No design in V&A case

Contractors arrested following allegations of fraud at the Victoria & Albert Museum are unlikely to be design groups, says the Metropolitan Police.

Contractors arrested following allegations of fraud at the Victoria & Albert Museum are unlikely to be design groups, says the Metropolitan Police.

Five people have been arrested and bailed, two of them V&A employees (DW 29 March). The contractors were involved in projects such as carpet laying, according to Detective Constable Mark Stewart.

Design in Action has made its creative director Mark Chittenden redundant and promoted Nick Ovenden and Elaine Barbrook to new senior creative posts.

DIA managing director Barry Salter claims Chittenden’s redundancy is the result of restructuring at the Lopex-owned group.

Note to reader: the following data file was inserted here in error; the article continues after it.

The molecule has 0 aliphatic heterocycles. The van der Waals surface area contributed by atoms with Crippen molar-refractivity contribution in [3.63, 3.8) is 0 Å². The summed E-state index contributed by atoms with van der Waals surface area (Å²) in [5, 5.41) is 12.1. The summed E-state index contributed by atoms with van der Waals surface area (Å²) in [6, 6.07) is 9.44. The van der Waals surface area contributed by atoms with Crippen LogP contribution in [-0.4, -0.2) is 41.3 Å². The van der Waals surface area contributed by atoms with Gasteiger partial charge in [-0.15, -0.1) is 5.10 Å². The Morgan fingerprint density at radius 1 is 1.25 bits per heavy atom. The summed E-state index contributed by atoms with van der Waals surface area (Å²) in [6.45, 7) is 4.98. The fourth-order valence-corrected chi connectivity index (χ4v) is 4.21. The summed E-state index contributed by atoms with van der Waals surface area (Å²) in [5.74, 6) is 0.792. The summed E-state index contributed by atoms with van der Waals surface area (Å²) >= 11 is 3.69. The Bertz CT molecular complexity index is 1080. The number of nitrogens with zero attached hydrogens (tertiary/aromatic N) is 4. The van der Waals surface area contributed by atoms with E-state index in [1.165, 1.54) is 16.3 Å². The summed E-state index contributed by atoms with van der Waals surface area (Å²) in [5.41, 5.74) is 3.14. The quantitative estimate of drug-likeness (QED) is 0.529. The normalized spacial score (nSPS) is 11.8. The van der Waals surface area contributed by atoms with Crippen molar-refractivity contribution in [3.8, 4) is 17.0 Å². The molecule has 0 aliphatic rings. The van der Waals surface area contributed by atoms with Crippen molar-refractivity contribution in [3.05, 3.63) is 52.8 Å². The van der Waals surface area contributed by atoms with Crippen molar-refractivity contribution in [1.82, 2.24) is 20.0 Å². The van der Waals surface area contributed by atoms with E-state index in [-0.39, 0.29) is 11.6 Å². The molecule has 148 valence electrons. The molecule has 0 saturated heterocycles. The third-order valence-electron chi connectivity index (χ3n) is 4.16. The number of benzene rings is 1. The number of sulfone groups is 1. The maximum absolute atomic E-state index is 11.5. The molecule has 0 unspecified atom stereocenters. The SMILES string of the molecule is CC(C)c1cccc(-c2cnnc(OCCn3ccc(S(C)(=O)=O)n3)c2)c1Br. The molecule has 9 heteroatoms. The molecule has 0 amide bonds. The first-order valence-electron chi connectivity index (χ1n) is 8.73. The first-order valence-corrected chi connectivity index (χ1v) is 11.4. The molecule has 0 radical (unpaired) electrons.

“We had discussions following a creative restructuring designed to reflect the new two-group structure in the studio,” says Salter. The group’s brand development and corporate communications arms are now headed by Ovenden and Barbrook respectively. Both become creative directors.

The new structure made Chittenden’s role redundant, says Slater, who denies rumours that a personality clash was key in

Chittenden’s departure. Chittenden, who had been with DIA since its inception in 1984, was unavailable for comment.

A DIA spokesman claims Chittenden was not offered one of the new creative director posts as “it never got to that. [Chittenden] had already decided he could not adapt to the split roles”.

David Gray, DIA’s director of planning, has also left. The DIA spokesman says Gray “accepted redundancy because he felt the planning role had changed”. Derrick Lala from marketing group Lala & Wood will replace Gray.

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